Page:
Even Sarge and Caje…Doc felt a cold shiver pass over him, and it wasn’t due to the lack of heat in the house, or leaving the comfort of the squad. No…it was something else. Something he couldn’t quite put his finger on. For some reason, seeing two most reserved members of the squad step out of their usual solitude was enjoyable at the moment, but disquieting upon reflection. He supposed it was because he had always attributed their reliability, their willingness to do whatever the job took, to a quiet resignation in each. A resignation of their personal selves to the events around them. It was not that they had given up, not that they were suicidal or anything. But it seemed they had somehow managed to cast aside or shut out those things that caused others to hesitate where they did not. Things like families, hopes, dreams…things they rarely talked about. Whatever this detachment of the squad’s leader and scout, it did not take away from their bravery. But maybe…maybe, Doc surmised, their real bravery lay in their self-imposed isolation, rather than in their actions.

 

He didn’t know how the squad ended up with two men so alike. Three, really. He had the sneaking suspicion that the Lieutenant had some of these tendencies. But he did not know Hanley well. He wasn’t sure how well he knew Saunders or Caje, either. He supposed that Saunders was the way he was because of all he had already seen, even before this unit had come together. He was the only experienced battle veteran, and from what they had all heard about the Italy invasion…well, it was not surprising that Saunders had learned some hard lessons about what it took to survive and to lead.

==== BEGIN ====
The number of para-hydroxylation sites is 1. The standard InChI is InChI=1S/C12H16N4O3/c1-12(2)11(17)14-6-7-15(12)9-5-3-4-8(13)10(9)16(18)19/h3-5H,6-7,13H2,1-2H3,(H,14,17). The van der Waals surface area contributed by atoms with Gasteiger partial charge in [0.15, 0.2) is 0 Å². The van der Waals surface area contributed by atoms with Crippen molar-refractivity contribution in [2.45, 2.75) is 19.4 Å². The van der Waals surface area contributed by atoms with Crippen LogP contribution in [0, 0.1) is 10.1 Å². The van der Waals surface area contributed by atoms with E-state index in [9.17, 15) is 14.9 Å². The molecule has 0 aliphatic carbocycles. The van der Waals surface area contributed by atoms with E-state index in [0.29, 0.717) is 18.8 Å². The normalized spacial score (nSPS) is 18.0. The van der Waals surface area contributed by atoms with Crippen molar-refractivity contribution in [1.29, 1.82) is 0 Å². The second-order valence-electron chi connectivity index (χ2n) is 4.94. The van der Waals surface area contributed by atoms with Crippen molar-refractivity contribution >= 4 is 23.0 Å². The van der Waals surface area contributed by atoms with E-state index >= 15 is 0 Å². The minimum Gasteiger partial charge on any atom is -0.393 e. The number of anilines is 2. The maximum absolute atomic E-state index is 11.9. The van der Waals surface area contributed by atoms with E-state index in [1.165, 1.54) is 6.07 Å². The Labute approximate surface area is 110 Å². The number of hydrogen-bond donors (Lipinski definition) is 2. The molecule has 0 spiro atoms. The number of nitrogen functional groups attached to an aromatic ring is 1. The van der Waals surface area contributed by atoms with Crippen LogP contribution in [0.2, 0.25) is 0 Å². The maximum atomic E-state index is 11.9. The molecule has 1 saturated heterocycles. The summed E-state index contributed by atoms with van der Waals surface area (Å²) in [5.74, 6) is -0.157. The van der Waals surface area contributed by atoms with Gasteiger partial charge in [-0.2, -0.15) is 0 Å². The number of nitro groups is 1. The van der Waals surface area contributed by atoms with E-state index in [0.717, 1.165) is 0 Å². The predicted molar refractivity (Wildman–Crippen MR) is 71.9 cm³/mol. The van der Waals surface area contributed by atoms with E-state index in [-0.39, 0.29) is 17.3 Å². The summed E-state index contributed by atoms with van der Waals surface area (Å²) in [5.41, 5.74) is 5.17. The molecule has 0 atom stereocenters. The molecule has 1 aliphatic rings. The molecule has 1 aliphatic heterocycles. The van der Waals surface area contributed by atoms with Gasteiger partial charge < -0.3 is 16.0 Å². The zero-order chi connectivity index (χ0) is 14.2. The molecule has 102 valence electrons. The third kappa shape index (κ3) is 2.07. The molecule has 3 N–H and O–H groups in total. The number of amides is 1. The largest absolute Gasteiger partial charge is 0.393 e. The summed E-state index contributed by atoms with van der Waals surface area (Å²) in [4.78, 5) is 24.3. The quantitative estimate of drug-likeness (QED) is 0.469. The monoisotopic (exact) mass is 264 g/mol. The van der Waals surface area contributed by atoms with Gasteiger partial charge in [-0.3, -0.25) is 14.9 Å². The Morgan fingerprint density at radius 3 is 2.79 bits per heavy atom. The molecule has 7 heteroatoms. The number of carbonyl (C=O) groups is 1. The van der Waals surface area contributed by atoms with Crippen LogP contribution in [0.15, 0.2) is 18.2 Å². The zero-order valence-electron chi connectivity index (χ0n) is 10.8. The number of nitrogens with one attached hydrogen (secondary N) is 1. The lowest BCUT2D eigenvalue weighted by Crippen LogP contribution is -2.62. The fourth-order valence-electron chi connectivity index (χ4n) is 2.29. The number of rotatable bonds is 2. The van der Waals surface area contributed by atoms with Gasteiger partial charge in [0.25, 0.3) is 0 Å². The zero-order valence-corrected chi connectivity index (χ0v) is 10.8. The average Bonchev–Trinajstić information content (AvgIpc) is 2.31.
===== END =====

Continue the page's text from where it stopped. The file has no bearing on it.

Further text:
Caje…well, he was a different matter. Doc guessed he was the way he was even before arriving on the shores of France. When he had brought it up once to Saunders, the sergeant had confirmed it, at least from what he knew during the squad’s time in England. But as was his way, he didn’t elaborate or speculate about causes or reasons. Doc knew about Caje’s friend Theo from conversations with other squad members. But Saunders had said to leave it alone, what mattered was how men did their job. And, of course, he was right. That was what mattered here and now. Everything else…everything else may not happen.

 

Doc sighed and looked at the envelope in his hand. Caje had spelled out a name and a town in France. Doc had been surprised, but had not commented. He didn’t know if the letter would get through this way, but had not wanted to mention it to the scout. Caje, quiet as always, had still seemed, strangely, happier than he had ever seen him. Hence this foreboding.

 

The Sarge had seemed happier, also. It was almost as though he had allowed himself to finally envision an end to the conflict, rather than keeping his continual focus on the mission, the mission, the next mission…

 

That was it.

 

Doc stopped as he started to enter the door to the next room. As a medic, the healer he had become during these past terrible months, he knew that the worst wounds sustained—the one ones that seemed the most horrifying and the ones that everyone whispered about—were usually the ones that came about unexpected. And they were not always fatal—not physically, anyway. Like the guy who was enjoying his first hot shower in weeks in a newly liberated town, and set off a mine that had been overlooked. Or the guy that had the million dollar wound and was on his way home, only to be in an ambulance accident.

 

Sarge and Caje had never seemed to think they were safe, they had never let their breath out and their guard down. Not realistically, not figuratively. They had maintained the constant watch in everyway. They could not be surprised, or let down.